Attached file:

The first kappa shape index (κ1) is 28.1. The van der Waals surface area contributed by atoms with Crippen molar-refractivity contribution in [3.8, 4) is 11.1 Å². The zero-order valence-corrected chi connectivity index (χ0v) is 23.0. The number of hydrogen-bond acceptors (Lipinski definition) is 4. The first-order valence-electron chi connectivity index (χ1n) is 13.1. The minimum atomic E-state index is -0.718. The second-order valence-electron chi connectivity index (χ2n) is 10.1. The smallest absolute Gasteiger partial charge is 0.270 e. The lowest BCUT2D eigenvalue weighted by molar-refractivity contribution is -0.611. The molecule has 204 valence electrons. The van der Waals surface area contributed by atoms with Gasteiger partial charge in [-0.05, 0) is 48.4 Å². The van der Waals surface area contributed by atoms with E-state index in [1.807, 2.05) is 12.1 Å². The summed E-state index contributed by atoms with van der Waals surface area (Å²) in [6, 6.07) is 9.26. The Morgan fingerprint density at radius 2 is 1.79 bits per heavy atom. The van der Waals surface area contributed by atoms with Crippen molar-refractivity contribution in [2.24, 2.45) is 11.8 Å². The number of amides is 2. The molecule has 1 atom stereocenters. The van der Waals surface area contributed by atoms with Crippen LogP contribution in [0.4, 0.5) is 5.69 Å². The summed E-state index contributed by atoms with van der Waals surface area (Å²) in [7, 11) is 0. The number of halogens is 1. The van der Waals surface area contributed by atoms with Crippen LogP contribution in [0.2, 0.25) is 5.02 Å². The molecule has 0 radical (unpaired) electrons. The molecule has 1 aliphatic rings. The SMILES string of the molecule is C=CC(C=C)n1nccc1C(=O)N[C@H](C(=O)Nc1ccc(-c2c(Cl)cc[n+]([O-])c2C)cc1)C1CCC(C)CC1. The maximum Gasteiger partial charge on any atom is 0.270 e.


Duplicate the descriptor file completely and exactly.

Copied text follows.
The first kappa shape index (κ1) is 28.1. The van der Waals surface area contributed by atoms with Crippen molar-refractivity contribution in [3.8, 4) is 11.1 Å². The zero-order valence-corrected chi connectivity index (χ0v) is 23.0. The number of hydrogen-bond acceptors (Lipinski definition) is 4. The first-order valence-electron chi connectivity index (χ1n) is 13.1. The minimum atomic E-state index is -0.718. The second-order valence-electron chi connectivity index (χ2n) is 10.1. The smallest absolute Gasteiger partial charge is 0.270 e. The lowest BCUT2D eigenvalue weighted by molar-refractivity contribution is -0.611. The molecule has 204 valence electrons. The van der Waals surface area contributed by atoms with Gasteiger partial charge in [-0.05, 0) is 48.4 Å². The van der Waals surface area contributed by atoms with E-state index in [1.807, 2.05) is 12.1 Å². The summed E-state index contributed by atoms with van der Waals surface area (Å²) in [6, 6.07) is 9.26. The Morgan fingerprint density at radius 2 is 1.79 bits per heavy atom. The van der Waals surface area contributed by atoms with Crippen molar-refractivity contribution in [2.24, 2.45) is 11.8 Å². The number of amides is 2. The molecule has 1 atom stereocenters. The van der Waals surface area contributed by atoms with Crippen LogP contribution in [0.4, 0.5) is 5.69 Å². The summed E-state index contributed by atoms with van der Waals surface area (Å²) in [7, 11) is 0. The number of halogens is 1. The van der Waals surface area contributed by atoms with Crippen LogP contribution in [0.2, 0.25) is 5.02 Å². The molecule has 0 radical (unpaired) electrons. The molecule has 1 aliphatic rings. The SMILES string of the molecule is C=CC(C=C)n1nccc1C(=O)N[C@H](C(=O)Nc1ccc(-c2c(Cl)cc[n+]([O-])c2C)cc1)C1CCC(C)CC1. The maximum Gasteiger partial charge on any atom is 0.270 e.